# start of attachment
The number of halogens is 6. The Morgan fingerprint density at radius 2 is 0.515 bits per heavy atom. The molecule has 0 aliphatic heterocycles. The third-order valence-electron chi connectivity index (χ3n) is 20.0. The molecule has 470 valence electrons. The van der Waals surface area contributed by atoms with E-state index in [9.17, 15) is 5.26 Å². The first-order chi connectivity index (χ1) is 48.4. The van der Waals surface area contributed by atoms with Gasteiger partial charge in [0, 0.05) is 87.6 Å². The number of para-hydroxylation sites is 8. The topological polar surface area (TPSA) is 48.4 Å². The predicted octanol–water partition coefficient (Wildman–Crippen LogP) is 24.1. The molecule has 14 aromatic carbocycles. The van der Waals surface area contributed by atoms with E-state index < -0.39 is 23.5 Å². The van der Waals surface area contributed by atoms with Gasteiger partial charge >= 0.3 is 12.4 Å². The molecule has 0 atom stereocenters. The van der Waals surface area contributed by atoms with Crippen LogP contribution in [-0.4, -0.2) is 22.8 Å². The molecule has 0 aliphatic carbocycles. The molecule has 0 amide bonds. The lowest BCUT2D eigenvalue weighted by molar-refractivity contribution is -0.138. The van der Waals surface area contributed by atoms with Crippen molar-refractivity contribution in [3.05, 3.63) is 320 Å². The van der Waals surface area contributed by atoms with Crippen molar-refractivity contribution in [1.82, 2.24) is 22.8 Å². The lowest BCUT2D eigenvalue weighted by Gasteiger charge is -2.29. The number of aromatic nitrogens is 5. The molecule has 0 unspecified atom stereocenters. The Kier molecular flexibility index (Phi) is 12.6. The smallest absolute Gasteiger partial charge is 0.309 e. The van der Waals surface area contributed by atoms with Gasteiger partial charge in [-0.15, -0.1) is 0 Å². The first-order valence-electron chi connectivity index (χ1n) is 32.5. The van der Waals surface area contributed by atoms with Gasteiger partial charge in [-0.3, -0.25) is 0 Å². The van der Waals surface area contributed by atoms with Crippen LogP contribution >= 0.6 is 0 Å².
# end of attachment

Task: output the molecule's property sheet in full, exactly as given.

The number of halogens is 6. The Morgan fingerprint density at radius 2 is 0.515 bits per heavy atom. The molecule has 0 aliphatic heterocycles. The third-order valence-electron chi connectivity index (χ3n) is 20.0. The molecule has 470 valence electrons. The van der Waals surface area contributed by atoms with E-state index in [9.17, 15) is 5.26 Å². The first-order chi connectivity index (χ1) is 48.4. The van der Waals surface area contributed by atoms with Gasteiger partial charge in [0, 0.05) is 87.6 Å². The number of para-hydroxylation sites is 8. The topological polar surface area (TPSA) is 48.4 Å². The predicted octanol–water partition coefficient (Wildman–Crippen LogP) is 24.1. The molecule has 14 aromatic carbocycles. The van der Waals surface area contributed by atoms with E-state index < -0.39 is 23.5 Å². The van der Waals surface area contributed by atoms with Gasteiger partial charge >= 0.3 is 12.4 Å². The molecule has 0 atom stereocenters. The van der Waals surface area contributed by atoms with Crippen LogP contribution in [-0.4, -0.2) is 22.8 Å². The molecule has 0 aliphatic carbocycles. The molecule has 0 amide bonds. The lowest BCUT2D eigenvalue weighted by molar-refractivity contribution is -0.138. The van der Waals surface area contributed by atoms with Crippen molar-refractivity contribution in [3.05, 3.63) is 320 Å². The van der Waals surface area contributed by atoms with Crippen molar-refractivity contribution in [1.82, 2.24) is 22.8 Å². The lowest BCUT2D eigenvalue weighted by Gasteiger charge is -2.29. The number of aromatic nitrogens is 5. The molecule has 0 unspecified atom stereocenters. The Kier molecular flexibility index (Phi) is 12.6. The smallest absolute Gasteiger partial charge is 0.309 e. The van der Waals surface area contributed by atoms with Gasteiger partial charge in [-0.15, -0.1) is 0 Å². The first-order valence-electron chi connectivity index (χ1n) is 32.5. The van der Waals surface area contributed by atoms with Gasteiger partial charge in [-0.3, -0.25) is 0 Å². The van der Waals surface area contributed by atoms with Crippen LogP contribution >= 0.6 is 0 Å².